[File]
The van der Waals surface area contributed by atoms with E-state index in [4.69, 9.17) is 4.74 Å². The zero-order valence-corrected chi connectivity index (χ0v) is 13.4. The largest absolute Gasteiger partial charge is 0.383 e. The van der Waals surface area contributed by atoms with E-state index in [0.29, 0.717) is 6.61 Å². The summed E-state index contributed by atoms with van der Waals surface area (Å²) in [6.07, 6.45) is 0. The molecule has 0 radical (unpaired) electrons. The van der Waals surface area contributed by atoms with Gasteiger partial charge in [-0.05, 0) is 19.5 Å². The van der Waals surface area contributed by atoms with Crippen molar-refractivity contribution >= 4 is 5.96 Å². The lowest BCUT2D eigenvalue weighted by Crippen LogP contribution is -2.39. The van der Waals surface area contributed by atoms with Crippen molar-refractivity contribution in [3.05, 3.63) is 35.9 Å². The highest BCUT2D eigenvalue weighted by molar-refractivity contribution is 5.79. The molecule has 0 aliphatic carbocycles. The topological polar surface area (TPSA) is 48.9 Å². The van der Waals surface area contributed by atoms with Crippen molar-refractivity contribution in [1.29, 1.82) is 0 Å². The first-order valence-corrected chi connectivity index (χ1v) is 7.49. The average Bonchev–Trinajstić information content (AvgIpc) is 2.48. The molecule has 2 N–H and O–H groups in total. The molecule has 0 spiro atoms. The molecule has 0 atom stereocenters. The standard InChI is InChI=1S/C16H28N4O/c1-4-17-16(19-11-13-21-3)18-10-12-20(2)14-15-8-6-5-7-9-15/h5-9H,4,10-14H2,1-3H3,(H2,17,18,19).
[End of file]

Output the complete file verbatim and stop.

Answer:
The van der Waals surface area contributed by atoms with E-state index in [4.69, 9.17) is 4.74 Å². The zero-order valence-corrected chi connectivity index (χ0v) is 13.4. The largest absolute Gasteiger partial charge is 0.383 e. The van der Waals surface area contributed by atoms with E-state index in [0.29, 0.717) is 6.61 Å². The summed E-state index contributed by atoms with van der Waals surface area (Å²) in [6.07, 6.45) is 0. The molecule has 0 radical (unpaired) electrons. The van der Waals surface area contributed by atoms with Gasteiger partial charge in [-0.05, 0) is 19.5 Å². The van der Waals surface area contributed by atoms with Crippen molar-refractivity contribution >= 4 is 5.96 Å². The lowest BCUT2D eigenvalue weighted by Crippen LogP contribution is -2.39. The van der Waals surface area contributed by atoms with Crippen molar-refractivity contribution in [3.05, 3.63) is 35.9 Å². The highest BCUT2D eigenvalue weighted by molar-refractivity contribution is 5.79. The molecule has 0 aliphatic carbocycles. The topological polar surface area (TPSA) is 48.9 Å². The van der Waals surface area contributed by atoms with Crippen molar-refractivity contribution in [1.29, 1.82) is 0 Å². The first-order valence-corrected chi connectivity index (χ1v) is 7.49. The average Bonchev–Trinajstić information content (AvgIpc) is 2.48. The molecule has 2 N–H and O–H groups in total. The molecule has 0 spiro atoms. The molecule has 0 atom stereocenters. The standard InChI is InChI=1S/C16H28N4O/c1-4-17-16(19-11-13-21-3)18-10-12-20(2)14-15-8-6-5-7-9-15/h5-9H,4,10-14H2,1-3H3,(H2,17,18,19).